What's the Harm in Hate Speech?

Friday, May 18, 2012


One of the great maxims in defense of the 1st Amendment is the insistence by Justice Oliver Wendell Holmes that we must defend 'even the thought we hate'. But law professor Jeremy Waldron asks, when it comes to the most egregious hate speech, why?  He explains to Brooke that words can and do hurt us and that there should be limitations on the most hateful expression.


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Jeremy Waldron

Hosted by:

Brooke Gladstone

Comments [10]

Saleem H. Ali from Burlington Vermont

I am very troubled by the author's incomplete logic. The difference between libel, threats, violence incitement, etc. and "hate speech" has been adequately established.

Following this professor's line of reasoning, people can call candid criticism of religious practices "hate" -- how will we ever have reform in society if we are afraid to criticize cultures which the others can easily deem to be "hate?"

Refer to my experiences in this regard when I criticized certain rituals in Shia Islam. Here is a link an article I wrote for Foreign Policy's site on the matter:


Jun. 03 2012 09:45 PM
MoondayLetters.com from NJ

The guest is essentially arguing that he himself is capable of intellectually absorbing "offensive" speech; however, the simpletons, i.e. the general public, do not have his intellectual and emotional abilities so they need to be protected from speech which he or a particular third party would find offensive--so he has placed his capabilities above those of everyone else. Unfortunately there are still too many leaders of nations around the world who also have such delusions of grandeur. The guest's argument is that because he or those with similar thinking can not convince people which speech is tolerable and which is not and make them put that understanding into practice, there should be a law against the speech which he or those with similar thinking find intolerable.

Those who would counter speech bans may not be reflexively pointing to the first amendment simply because it exists in law, as the interviewer posits, but rather because they attach meaning to it. The Constitution contains bedrock principals that the country was built upon and has thrived on and which are by purpose difficult to change. They are not laws of physics. They can be changed when an overwhelming majority of the society believes they should be changed, though not simply at the passing tides of current events or a minority opinion or even a simple-majority opinion. The guest is advocating that if he and those with similar thinking cannot convince enough people to override the safeguards wisely built into the constitutional system to protect against too easily overturning constitutional amendments (bedrock principals), then can't we just do it anyway because after all We know better than They do.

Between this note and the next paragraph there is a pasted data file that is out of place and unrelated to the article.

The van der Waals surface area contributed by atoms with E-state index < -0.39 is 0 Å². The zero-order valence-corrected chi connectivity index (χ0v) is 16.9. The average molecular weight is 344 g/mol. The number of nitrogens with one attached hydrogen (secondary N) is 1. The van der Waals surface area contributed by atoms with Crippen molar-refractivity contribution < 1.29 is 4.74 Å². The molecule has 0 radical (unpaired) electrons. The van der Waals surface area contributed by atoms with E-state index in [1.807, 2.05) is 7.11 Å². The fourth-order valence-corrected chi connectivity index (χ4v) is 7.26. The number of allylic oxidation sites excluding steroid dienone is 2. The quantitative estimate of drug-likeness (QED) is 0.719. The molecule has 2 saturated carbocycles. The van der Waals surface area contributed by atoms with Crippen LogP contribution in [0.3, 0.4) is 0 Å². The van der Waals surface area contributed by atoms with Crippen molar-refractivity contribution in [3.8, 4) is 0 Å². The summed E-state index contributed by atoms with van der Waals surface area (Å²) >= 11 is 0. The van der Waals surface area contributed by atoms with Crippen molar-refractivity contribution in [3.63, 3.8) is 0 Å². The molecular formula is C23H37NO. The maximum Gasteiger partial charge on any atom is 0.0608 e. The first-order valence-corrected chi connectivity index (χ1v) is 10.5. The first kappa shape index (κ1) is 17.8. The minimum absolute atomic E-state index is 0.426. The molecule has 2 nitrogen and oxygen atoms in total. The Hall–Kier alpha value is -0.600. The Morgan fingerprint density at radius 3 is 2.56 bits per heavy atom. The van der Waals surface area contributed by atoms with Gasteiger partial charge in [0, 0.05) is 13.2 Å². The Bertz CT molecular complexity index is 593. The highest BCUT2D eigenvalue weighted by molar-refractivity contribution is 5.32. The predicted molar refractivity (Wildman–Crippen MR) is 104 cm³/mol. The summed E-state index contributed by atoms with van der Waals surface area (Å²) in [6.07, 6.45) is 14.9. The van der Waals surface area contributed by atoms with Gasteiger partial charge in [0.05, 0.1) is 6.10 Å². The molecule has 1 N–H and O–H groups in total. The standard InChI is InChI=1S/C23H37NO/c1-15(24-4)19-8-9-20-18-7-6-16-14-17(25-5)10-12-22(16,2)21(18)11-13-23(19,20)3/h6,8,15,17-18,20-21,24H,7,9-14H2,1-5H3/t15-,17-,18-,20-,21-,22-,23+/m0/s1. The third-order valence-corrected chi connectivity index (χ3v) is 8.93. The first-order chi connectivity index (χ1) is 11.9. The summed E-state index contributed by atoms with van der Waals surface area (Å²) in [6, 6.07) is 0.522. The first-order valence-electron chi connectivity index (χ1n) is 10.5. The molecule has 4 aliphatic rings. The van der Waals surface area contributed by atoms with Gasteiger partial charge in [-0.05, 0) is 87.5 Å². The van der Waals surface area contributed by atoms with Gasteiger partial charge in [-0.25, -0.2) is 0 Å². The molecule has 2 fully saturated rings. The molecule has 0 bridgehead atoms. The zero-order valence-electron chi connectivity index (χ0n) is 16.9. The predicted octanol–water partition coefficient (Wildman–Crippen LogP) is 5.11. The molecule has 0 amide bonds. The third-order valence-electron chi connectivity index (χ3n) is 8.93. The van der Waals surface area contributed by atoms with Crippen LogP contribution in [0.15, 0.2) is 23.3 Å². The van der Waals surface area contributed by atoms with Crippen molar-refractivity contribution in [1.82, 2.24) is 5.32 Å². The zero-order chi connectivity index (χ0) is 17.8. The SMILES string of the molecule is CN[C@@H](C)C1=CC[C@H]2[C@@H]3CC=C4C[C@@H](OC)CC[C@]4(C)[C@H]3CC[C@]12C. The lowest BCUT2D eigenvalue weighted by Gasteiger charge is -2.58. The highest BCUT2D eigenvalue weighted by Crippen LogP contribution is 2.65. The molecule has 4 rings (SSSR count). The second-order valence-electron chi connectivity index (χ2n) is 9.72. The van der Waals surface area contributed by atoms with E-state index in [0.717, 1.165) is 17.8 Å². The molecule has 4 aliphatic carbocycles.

May. 22 2012 11:26 AM
Francisco from Newcastle upon Tyne, UK

Having faced hate speech myself the thing that worries me (especially in the incident that I'm currently thinking of) is not the speech itself but the fear that the speech would be followed by actions.

I'm in favour of free speech and was shocked to hear that it was against the law to be insulting. However, I feel that the education system should remind people that insults, especially when stated by several people around the same time, can be threatening. It can make the target of the insults believe that the insults are just a prelude to an attack.

In other words I'm pleading for more empathy and understanding to be instilled in people because that allows people to realise how their actions may be perceived. However, legally restricting free speech itself causes more problems than it solves.

May. 22 2012 02:08 AM
Francisco from Newcastle upon Tyne, UK

It's strange that your guest says the law in Britian is working well because there are a few people who are campaigning against it (in favour of more free speech): http://www.bbc.co.uk/news/uk-politics-18084081

May. 22 2012 01:54 AM
Mark Richard from Columbus, Ohio